Cathedral

Before reading the following post, please read Cathedral by Raymond Carver

The narrator in Raymond Carver’s “Cathedral” can physically see, however he chooses not to use his eyes. Instead the narrator deliberately chooses to see with a biased view. This means of perspective is often referred to as “unreliable narrator.” The narrator exudes qualities of insecurity and jealousy, in which cloud his vision even more. This inability to see things accurately is demonstrated when the narrator and husband is forced to meet and converse with a blind man. The narrator’s perspective of the world around him, narrow, blurred, inaccurate is resolved by Roger, the blind man, who helps the narrator see past his prejudices. The ironic twist is that the physically blind man teaches the narrator, a figuratively blind man, how to see.

The blind man operates as a foil, contrasting the narrator’s limited view with the physical inability to see at all. Although, the narrator resists at first, this starch comparison eventually works and “opens his eyes.” However, the reason the story connects with readers so well, is that it is told from the perspective of the person who was prejudice and has now changed. This inside look at what it feels like to undergo this transformation captivates the reader and thus offers them perspective on themselves. 

The first few pages of the story, “Cathedral” reveal the perspective the narrator has on his life. Demonstrating to the reader his vision of the world is a blurred, and inaccurate one. However, the view he has is not limited to his own life, but also includes the life of his wife, and the rest of the world he lives in. The narrator, “Bub”, exudes unhappiness which is embodied in his insecurity. The narrator’s blurred inaccurate perspective is exemplified when he discusses his wife’s ex-husband. He asks, ”Why should he have a name? He was the childhood sweetheart, and what more does he want?” In addition, he be littles her feelings or perhaps dismisses them outright. He is essentially a horse with blinders on due to his vision limited by his self imposed prejudicial scope.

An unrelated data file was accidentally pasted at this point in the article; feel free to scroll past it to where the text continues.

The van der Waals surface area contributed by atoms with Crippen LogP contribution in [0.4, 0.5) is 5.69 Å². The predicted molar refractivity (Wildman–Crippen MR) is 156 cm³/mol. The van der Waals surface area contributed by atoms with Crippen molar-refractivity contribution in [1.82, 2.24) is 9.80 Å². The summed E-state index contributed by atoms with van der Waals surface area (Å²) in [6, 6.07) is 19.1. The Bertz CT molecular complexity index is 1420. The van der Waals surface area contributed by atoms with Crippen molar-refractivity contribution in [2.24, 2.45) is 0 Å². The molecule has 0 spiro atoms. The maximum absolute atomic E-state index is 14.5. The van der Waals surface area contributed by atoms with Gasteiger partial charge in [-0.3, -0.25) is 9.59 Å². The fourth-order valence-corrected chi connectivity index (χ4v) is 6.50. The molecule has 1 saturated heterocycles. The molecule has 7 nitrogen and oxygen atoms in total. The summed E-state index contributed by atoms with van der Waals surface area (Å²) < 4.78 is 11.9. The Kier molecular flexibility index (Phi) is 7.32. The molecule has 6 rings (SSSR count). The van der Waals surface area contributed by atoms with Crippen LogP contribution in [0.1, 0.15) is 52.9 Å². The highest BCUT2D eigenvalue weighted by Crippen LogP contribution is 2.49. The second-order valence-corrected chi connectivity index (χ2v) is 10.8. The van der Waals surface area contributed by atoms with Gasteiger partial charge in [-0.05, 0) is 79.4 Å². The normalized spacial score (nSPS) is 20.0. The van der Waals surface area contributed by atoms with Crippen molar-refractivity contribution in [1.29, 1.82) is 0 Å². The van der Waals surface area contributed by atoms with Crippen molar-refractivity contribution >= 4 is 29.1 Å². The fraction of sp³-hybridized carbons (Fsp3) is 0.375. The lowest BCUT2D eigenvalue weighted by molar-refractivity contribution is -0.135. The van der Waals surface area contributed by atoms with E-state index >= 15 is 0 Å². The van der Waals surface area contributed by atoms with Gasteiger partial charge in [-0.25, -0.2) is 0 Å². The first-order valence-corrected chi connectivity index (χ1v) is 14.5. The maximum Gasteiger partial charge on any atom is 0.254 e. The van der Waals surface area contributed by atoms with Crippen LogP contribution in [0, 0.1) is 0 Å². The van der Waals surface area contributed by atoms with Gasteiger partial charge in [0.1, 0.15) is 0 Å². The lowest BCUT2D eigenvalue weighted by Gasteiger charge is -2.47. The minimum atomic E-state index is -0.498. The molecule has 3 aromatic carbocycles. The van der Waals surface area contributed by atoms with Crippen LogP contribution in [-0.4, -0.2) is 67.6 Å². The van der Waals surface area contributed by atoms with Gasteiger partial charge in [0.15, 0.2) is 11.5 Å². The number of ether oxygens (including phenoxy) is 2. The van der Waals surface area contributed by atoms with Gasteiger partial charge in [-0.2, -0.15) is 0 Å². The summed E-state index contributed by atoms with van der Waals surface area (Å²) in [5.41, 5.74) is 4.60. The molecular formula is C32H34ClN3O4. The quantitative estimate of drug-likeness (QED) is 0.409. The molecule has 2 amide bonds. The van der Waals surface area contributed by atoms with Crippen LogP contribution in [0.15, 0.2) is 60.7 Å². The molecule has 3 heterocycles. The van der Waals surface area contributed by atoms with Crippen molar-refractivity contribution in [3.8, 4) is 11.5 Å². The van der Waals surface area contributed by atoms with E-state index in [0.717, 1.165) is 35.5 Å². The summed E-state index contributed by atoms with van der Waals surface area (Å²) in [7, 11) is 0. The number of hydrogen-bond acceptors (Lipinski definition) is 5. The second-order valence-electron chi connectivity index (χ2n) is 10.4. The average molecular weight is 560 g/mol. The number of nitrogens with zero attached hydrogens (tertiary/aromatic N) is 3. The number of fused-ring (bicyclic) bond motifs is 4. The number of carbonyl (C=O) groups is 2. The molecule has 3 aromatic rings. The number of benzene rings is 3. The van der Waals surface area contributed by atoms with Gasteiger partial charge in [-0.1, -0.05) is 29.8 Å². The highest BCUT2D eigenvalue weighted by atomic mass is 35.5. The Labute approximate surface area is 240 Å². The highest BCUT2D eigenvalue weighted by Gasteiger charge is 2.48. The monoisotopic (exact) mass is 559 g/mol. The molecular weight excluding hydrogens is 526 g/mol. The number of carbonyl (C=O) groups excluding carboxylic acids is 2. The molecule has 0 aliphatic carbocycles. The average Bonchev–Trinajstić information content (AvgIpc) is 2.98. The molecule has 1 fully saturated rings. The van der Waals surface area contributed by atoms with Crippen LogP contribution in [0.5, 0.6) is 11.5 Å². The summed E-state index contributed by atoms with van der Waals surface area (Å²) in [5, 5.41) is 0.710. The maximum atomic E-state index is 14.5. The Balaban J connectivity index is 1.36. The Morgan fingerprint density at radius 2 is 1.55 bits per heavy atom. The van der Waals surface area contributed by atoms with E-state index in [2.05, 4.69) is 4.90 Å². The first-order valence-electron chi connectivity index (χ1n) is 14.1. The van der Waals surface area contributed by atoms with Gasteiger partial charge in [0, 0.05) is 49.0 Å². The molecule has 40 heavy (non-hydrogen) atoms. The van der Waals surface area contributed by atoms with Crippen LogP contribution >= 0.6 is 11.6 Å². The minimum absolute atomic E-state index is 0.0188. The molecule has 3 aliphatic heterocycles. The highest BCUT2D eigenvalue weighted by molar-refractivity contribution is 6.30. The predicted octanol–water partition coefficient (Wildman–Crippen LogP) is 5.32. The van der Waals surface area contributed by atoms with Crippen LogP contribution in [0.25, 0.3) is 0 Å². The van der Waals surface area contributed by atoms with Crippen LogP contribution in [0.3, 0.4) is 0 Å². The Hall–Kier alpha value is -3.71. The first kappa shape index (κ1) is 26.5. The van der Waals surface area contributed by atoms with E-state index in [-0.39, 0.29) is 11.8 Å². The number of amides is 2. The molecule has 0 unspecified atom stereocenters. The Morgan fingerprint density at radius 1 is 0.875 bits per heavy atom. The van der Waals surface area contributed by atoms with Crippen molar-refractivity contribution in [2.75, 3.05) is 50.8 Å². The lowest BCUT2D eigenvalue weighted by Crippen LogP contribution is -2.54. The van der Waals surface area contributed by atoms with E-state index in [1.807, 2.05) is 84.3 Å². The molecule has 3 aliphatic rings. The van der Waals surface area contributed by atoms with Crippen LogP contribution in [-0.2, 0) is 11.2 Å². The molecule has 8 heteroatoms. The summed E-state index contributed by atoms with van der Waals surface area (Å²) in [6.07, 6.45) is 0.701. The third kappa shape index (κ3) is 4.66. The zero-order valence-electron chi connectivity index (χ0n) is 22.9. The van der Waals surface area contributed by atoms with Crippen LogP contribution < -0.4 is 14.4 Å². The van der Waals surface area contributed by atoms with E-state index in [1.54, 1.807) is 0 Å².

He treats everyone around him, and who interacts with him dismissively and without importance. In addition, I believe this also gives insight into the character. If he treats everyone without importance, then the person he believes is most important is himself. An example of this can be seen when he calls the wife’s ex-husband “the officer” or “the man.” The ex-husband is so unimportant he does not even deserve a name. However, people who are insecure do not believe they are most important, but are defensive and protecting oneself from risk of pain. His vision not only limits how he behaves, but also how he is able to or unable to connect with others. 

In addition, the use of “unreliable narrator” has gathered popularity in literature in recent years. Being implemented in “Perks of Being a Wallflower,” “The Sixth Sense,” and “Shutter Island” to name a few. Perhaps, most intriguing is convincing the audience to believe what is happening is reality, then changing what they know to be true after they have become convinced. 

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